The second five-year plan was constructed in 1958. The main objective at this time too was to further improve the army-related industries. The party wanted to improve the production of such industries, again mostly heavy industry, by 65-70%. The output of agriculture had a projection to improve by 30-32%. Two hundred to two hundred and five billion forints were decided to be invested during the next five years. If the Gross National Product grew by 50%, and the efficiency of working by 37-40%, than the real incomes were to increase by 26-29%. In opposition to the other plans, this second five-year plan emphasized improving the efficiency of already existing plants rather than building new ones.

The next two decades resulted in the growth of discontent and a crisis in the system. The slowdown of economic growth, the lagging behind of transportation, the growing of international debt, and a decrease in the standard of living characterized these years.

The system of free, economy, which Hungary was forced to leave and exchange for a communist economy, was finally restored after four decades and a series of misdirected and misleading economic plans, which generally hurt the country’s economy more than it helped it. In 1989 the Hungarian economy went through radical changes. The politics, the laws, the ownership, the organizational structures, and the demographic pictures started to change and are still changing today. The first half of the 1990s was characterized by the breaking down of the socialist economic structures, and the second half was characterized by the stabilization and the stimulation of the new system. Up until 1993 the transition was characterized by the moderation of the economy (the bottom point was in 1991 when it was less than the previous year’s by almost 12%), but ever since the Gross Domestic Product grows every single year. Since 1997 this growth is above 4% yearly, so now it is higher than in 1989, when the country became an independent state. With the exception of a couple strategically important and large enterprises, by 2000 privatization has been finished. The increasing economic productivity, the becoming internationally more and more competitive, and a part of the privatization incomes were spent on decreasing foreign debt. The net liabilities were $11.3 billion, which was more than 23% of the Gross Domestic Product in 1999. The increased economic growth improves the situation of the country’s economy, but it is still far behind the most developed countries of the West. In terms of HDI (Human Development Index, which among others, also considers the demography and how educated the population of a certain country is) Hungary is the 43rd. (54) Not counting very small countries, in terms of Gross National Product per person, Hungary is the 21st. Compared to the EU 15, Hungary has a consumer spending rate of 48%. Including privatized enterprises; the country now has over 1.1 million registered companies, of which more than 20% does not actually operate. Over half of the operating companies (442,000) are private companies. There are also 15,000 social security and governmental budgeting organizations. Between 1990 and 1999 there were 21 billion dollars coming into the country as liquid investment. Two thirds were invested as a result of the privatization. The process reached its high in 1995, when $4.5 billion came into the country, due mostly to privatization of energy-providing companies. By 1998 there where almost 26,000 operating companies that had some foreign investors in them. Their total official capital was coming close to 3000 billion forints, of which investors outside of the country held 2400 billion.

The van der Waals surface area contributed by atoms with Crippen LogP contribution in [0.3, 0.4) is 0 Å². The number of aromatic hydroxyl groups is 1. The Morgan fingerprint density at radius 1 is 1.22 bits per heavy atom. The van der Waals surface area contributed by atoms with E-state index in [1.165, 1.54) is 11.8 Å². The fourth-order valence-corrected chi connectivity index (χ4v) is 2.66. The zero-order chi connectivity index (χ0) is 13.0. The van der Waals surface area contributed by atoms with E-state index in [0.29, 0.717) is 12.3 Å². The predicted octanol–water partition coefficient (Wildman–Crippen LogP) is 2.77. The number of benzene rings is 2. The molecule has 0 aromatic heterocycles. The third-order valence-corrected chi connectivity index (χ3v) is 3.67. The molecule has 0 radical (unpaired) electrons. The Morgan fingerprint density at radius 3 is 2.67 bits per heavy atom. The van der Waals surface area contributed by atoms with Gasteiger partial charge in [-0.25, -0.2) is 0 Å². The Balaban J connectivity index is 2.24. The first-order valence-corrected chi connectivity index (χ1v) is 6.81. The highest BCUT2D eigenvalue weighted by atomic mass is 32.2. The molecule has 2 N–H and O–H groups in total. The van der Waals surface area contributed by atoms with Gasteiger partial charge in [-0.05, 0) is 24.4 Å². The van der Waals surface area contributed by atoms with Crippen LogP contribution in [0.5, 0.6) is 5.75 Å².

Dominant (above 70%) foreign shares in companies are in the sectors of money and financing, in the sectors of chemical and instrument industries, in the food industries, in manufacturing of building materials and in the energy industry. On the other had their role in agriculture and mining is insignificant. In the aspect of foreign liquid investment per country, Germany leads the way with 25%, then America with 15%, and then France, Austria, Italy, Belgium, Holland, and finally Great Britain closes the list of the mayor investors into the Hungarian economy. More than half of the investments went to Budapest. Most of the newly constructed plants are built in western-, and central Hungary. The existence of the modern economic system can be seen from the fact that the major sector of the economic structure of Hungary is the servicing sector. Agriculture comes with 5.5% of the GDP, and then comes industry with 32.8%, then trade, tourism and transportation together with 23.4%, and all other services with 38.3%. Agriculture in Hungary employs 7.1%, industry employs 34%, and the services employ 58,9% of all active workers.

There are great differences between Budapest and the rest of the country. Fifty six and a half percent of the companies have foreign investors. 57,3% of all the Research and Development workers work in Budapest. Budapest is the city of the servicing sector; it produces only 16.6% of the industrial output of the country. The other region that was successful in changing is the northwestern region. On the other hand the changes took quite a time in the northeastern region. In the northwest the development can be seen even in smaller villages not just in the big cities. The development of each region shows a west-east slope, which means that as we move more to the east of the country, we see less development. Industrial parks were new things in the 1990. In 1999 there were 112 industrial parks in about 100 cities, of which is mostly in the western part of the country

After the World War II, for 40 years, Hungary went through a period of a command economy. In the early 1990s the country got rid of Marxist, and the communist ideas of how to manage the economy, and formed a free, market economy. Although still a lot has to be done, both in the field of legal control and regulation and on the field of economics, Hungarians are proud of their accomplishments. In the last years a lot of development can be seen.